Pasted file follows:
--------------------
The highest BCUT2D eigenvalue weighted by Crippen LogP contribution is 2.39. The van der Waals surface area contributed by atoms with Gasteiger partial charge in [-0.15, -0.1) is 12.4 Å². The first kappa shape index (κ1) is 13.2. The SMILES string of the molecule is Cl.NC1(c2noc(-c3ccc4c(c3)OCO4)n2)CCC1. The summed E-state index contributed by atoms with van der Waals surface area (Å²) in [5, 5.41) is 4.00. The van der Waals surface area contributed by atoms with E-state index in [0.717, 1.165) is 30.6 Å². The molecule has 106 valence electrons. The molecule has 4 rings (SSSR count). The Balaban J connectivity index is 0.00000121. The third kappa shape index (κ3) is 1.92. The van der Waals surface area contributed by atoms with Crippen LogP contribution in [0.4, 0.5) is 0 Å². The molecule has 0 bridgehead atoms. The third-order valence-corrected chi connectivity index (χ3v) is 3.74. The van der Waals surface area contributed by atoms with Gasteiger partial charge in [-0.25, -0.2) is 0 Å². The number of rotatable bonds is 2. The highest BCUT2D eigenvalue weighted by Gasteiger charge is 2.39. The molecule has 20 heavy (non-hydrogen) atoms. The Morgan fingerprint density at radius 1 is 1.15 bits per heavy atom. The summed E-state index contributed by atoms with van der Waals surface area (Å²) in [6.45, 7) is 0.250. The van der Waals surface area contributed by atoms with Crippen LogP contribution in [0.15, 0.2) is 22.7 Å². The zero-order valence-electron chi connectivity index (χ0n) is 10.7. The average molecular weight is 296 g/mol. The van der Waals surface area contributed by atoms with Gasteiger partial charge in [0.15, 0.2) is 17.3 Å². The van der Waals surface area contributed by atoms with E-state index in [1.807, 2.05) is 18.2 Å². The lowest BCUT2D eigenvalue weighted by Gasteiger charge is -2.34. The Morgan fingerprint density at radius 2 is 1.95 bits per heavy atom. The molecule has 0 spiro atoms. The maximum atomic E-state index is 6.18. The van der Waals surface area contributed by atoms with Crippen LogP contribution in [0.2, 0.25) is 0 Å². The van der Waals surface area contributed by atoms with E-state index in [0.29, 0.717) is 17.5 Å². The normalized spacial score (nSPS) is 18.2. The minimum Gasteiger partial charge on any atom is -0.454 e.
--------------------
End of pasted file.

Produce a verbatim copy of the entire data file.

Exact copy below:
The highest BCUT2D eigenvalue weighted by Crippen LogP contribution is 2.39. The van der Waals surface area contributed by atoms with Gasteiger partial charge in [-0.15, -0.1) is 12.4 Å². The first kappa shape index (κ1) is 13.2. The SMILES string of the molecule is Cl.NC1(c2noc(-c3ccc4c(c3)OCO4)n2)CCC1. The summed E-state index contributed by atoms with van der Waals surface area (Å²) in [5, 5.41) is 4.00. The van der Waals surface area contributed by atoms with E-state index in [0.717, 1.165) is 30.6 Å². The molecule has 106 valence electrons. The molecule has 4 rings (SSSR count). The Balaban J connectivity index is 0.00000121. The third kappa shape index (κ3) is 1.92. The van der Waals surface area contributed by atoms with Crippen LogP contribution in [0.4, 0.5) is 0 Å². The molecule has 0 bridgehead atoms. The third-order valence-corrected chi connectivity index (χ3v) is 3.74. The van der Waals surface area contributed by atoms with Gasteiger partial charge in [-0.25, -0.2) is 0 Å². The number of rotatable bonds is 2. The highest BCUT2D eigenvalue weighted by Gasteiger charge is 2.39. The molecule has 20 heavy (non-hydrogen) atoms. The Morgan fingerprint density at radius 1 is 1.15 bits per heavy atom. The summed E-state index contributed by atoms with van der Waals surface area (Å²) in [6.45, 7) is 0.250. The van der Waals surface area contributed by atoms with Crippen LogP contribution in [0.15, 0.2) is 22.7 Å². The zero-order valence-electron chi connectivity index (χ0n) is 10.7. The average molecular weight is 296 g/mol. The van der Waals surface area contributed by atoms with Gasteiger partial charge in [0.15, 0.2) is 17.3 Å². The van der Waals surface area contributed by atoms with E-state index in [1.807, 2.05) is 18.2 Å². The lowest BCUT2D eigenvalue weighted by Gasteiger charge is -2.34. The Morgan fingerprint density at radius 2 is 1.95 bits per heavy atom. The molecule has 0 spiro atoms. The maximum atomic E-state index is 6.18. The van der Waals surface area contributed by atoms with Crippen LogP contribution in [0.2, 0.25) is 0 Å². The van der Waals surface area contributed by atoms with E-state index in [0.29, 0.717) is 17.5 Å². The normalized spacial score (nSPS) is 18.2. The minimum Gasteiger partial charge on any atom is -0.454 e.